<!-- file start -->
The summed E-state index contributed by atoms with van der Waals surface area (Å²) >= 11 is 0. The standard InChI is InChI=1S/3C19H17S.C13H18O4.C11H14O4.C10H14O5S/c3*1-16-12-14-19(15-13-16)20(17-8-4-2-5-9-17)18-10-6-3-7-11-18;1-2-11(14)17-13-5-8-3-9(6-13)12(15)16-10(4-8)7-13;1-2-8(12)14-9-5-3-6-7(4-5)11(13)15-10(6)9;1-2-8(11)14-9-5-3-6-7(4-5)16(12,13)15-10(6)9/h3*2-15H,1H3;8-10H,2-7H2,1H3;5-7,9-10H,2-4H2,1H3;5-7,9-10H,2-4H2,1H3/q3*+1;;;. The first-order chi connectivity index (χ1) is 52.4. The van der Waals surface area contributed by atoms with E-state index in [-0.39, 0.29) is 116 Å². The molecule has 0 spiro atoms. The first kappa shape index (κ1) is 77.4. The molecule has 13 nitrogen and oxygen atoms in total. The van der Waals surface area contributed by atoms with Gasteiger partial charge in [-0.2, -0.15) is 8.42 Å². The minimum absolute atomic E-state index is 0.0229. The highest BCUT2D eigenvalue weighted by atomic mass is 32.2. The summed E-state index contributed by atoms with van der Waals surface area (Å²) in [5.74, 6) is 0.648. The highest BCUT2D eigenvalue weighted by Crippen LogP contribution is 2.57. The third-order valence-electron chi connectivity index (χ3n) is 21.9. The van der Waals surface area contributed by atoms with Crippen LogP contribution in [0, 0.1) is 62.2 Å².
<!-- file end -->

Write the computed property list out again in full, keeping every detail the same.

The summed E-state index contributed by atoms with van der Waals surface area (Å²) >= 11 is 0. The standard InChI is InChI=1S/3C19H17S.C13H18O4.C11H14O4.C10H14O5S/c3*1-16-12-14-19(15-13-16)20(17-8-4-2-5-9-17)18-10-6-3-7-11-18;1-2-11(14)17-13-5-8-3-9(6-13)12(15)16-10(4-8)7-13;1-2-8(12)14-9-5-3-6-7(4-5)11(13)15-10(6)9;1-2-8(11)14-9-5-3-6-7(4-5)16(12,13)15-10(6)9/h3*2-15H,1H3;8-10H,2-7H2,1H3;5-7,9-10H,2-4H2,1H3;5-7,9-10H,2-4H2,1H3/q3*+1;;;. The first-order chi connectivity index (χ1) is 52.4. The van der Waals surface area contributed by atoms with E-state index in [-0.39, 0.29) is 116 Å². The molecule has 0 spiro atoms. The first kappa shape index (κ1) is 77.4. The molecule has 13 nitrogen and oxygen atoms in total. The van der Waals surface area contributed by atoms with Gasteiger partial charge in [-0.2, -0.15) is 8.42 Å². The minimum absolute atomic E-state index is 0.0229. The highest BCUT2D eigenvalue weighted by atomic mass is 32.2. The summed E-state index contributed by atoms with van der Waals surface area (Å²) in [5.74, 6) is 0.648. The highest BCUT2D eigenvalue weighted by Crippen LogP contribution is 2.57. The third-order valence-electron chi connectivity index (χ3n) is 21.9. The van der Waals surface area contributed by atoms with Crippen LogP contribution in [0, 0.1) is 62.2 Å².